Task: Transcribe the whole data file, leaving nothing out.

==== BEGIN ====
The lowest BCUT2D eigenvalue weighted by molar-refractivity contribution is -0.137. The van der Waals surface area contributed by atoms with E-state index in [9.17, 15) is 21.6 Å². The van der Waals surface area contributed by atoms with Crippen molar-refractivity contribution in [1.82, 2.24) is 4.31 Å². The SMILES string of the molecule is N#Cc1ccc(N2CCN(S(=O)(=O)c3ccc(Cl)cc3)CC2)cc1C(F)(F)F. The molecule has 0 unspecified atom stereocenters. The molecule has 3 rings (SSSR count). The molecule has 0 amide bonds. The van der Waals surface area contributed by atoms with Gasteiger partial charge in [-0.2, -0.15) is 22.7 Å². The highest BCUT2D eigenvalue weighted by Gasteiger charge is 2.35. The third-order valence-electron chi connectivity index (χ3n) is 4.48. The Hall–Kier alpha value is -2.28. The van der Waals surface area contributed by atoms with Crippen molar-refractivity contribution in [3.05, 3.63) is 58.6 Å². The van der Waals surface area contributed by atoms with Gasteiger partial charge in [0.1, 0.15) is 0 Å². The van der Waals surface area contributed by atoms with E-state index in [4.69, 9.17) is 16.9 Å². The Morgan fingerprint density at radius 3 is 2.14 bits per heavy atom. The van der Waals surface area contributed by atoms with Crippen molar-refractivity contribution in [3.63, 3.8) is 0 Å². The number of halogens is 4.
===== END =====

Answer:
The lowest BCUT2D eigenvalue weighted by molar-refractivity contribution is -0.137. The van der Waals surface area contributed by atoms with E-state index in [9.17, 15) is 21.6 Å². The van der Waals surface area contributed by atoms with Crippen molar-refractivity contribution in [1.82, 2.24) is 4.31 Å². The SMILES string of the molecule is N#Cc1ccc(N2CCN(S(=O)(=O)c3ccc(Cl)cc3)CC2)cc1C(F)(F)F. The molecule has 0 unspecified atom stereocenters. The molecule has 3 rings (SSSR count). The molecule has 0 amide bonds. The van der Waals surface area contributed by atoms with Gasteiger partial charge in [-0.2, -0.15) is 22.7 Å². The highest BCUT2D eigenvalue weighted by Gasteiger charge is 2.35. The third-order valence-electron chi connectivity index (χ3n) is 4.48. The Hall–Kier alpha value is -2.28. The van der Waals surface area contributed by atoms with Crippen molar-refractivity contribution in [3.05, 3.63) is 58.6 Å². The van der Waals surface area contributed by atoms with Gasteiger partial charge in [0.1, 0.15) is 0 Å². The van der Waals surface area contributed by atoms with E-state index in [4.69, 9.17) is 16.9 Å². The Morgan fingerprint density at radius 3 is 2.14 bits per heavy atom. The van der Waals surface area contributed by atoms with Crippen molar-refractivity contribution in [3.63, 3.8) is 0 Å². The number of halogens is 4.